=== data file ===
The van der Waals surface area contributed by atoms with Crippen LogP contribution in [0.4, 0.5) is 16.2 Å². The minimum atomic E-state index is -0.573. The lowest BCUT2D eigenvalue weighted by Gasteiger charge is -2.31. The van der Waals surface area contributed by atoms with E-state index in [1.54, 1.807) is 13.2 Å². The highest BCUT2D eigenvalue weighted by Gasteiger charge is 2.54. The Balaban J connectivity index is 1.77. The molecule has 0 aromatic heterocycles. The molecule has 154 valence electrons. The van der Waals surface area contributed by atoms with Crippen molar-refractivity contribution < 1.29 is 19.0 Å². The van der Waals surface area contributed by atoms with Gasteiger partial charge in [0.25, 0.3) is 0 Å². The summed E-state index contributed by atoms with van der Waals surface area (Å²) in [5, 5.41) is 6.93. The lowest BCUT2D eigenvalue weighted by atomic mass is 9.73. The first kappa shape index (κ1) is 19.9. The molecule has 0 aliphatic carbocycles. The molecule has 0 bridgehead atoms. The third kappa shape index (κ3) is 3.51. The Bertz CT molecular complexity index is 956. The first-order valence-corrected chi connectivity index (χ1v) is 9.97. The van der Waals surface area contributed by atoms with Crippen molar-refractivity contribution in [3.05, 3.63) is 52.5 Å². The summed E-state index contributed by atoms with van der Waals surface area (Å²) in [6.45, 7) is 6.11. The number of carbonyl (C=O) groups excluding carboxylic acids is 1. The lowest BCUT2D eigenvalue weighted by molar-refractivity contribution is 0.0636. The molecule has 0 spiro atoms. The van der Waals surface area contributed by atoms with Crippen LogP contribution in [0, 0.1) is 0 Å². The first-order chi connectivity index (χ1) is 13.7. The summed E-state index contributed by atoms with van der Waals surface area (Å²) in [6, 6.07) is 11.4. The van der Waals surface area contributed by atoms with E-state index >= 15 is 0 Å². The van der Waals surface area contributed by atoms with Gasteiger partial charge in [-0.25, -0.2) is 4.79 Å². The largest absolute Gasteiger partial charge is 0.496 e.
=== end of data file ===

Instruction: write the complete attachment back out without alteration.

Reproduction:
The van der Waals surface area contributed by atoms with Crippen LogP contribution in [0.4, 0.5) is 16.2 Å². The minimum atomic E-state index is -0.573. The lowest BCUT2D eigenvalue weighted by Gasteiger charge is -2.31. The van der Waals surface area contributed by atoms with E-state index in [1.54, 1.807) is 13.2 Å². The highest BCUT2D eigenvalue weighted by Gasteiger charge is 2.54. The Balaban J connectivity index is 1.77. The molecule has 0 aromatic heterocycles. The molecule has 154 valence electrons. The van der Waals surface area contributed by atoms with Crippen molar-refractivity contribution < 1.29 is 19.0 Å². The van der Waals surface area contributed by atoms with Gasteiger partial charge in [0.25, 0.3) is 0 Å². The summed E-state index contributed by atoms with van der Waals surface area (Å²) in [5, 5.41) is 6.93. The lowest BCUT2D eigenvalue weighted by atomic mass is 9.73. The first kappa shape index (κ1) is 19.9. The molecule has 0 aliphatic carbocycles. The molecule has 0 bridgehead atoms. The third kappa shape index (κ3) is 3.51. The Bertz CT molecular complexity index is 956. The first-order valence-corrected chi connectivity index (χ1v) is 9.97. The van der Waals surface area contributed by atoms with Crippen molar-refractivity contribution in [3.05, 3.63) is 52.5 Å². The summed E-state index contributed by atoms with van der Waals surface area (Å²) in [6.45, 7) is 6.11. The number of carbonyl (C=O) groups excluding carboxylic acids is 1. The lowest BCUT2D eigenvalue weighted by molar-refractivity contribution is 0.0636. The molecule has 0 spiro atoms. The van der Waals surface area contributed by atoms with Crippen LogP contribution in [0, 0.1) is 0 Å². The first-order chi connectivity index (χ1) is 13.7. The summed E-state index contributed by atoms with van der Waals surface area (Å²) in [6, 6.07) is 11.4. The van der Waals surface area contributed by atoms with E-state index >= 15 is 0 Å². The van der Waals surface area contributed by atoms with Gasteiger partial charge in [-0.25, -0.2) is 4.79 Å². The largest absolute Gasteiger partial charge is 0.496 e.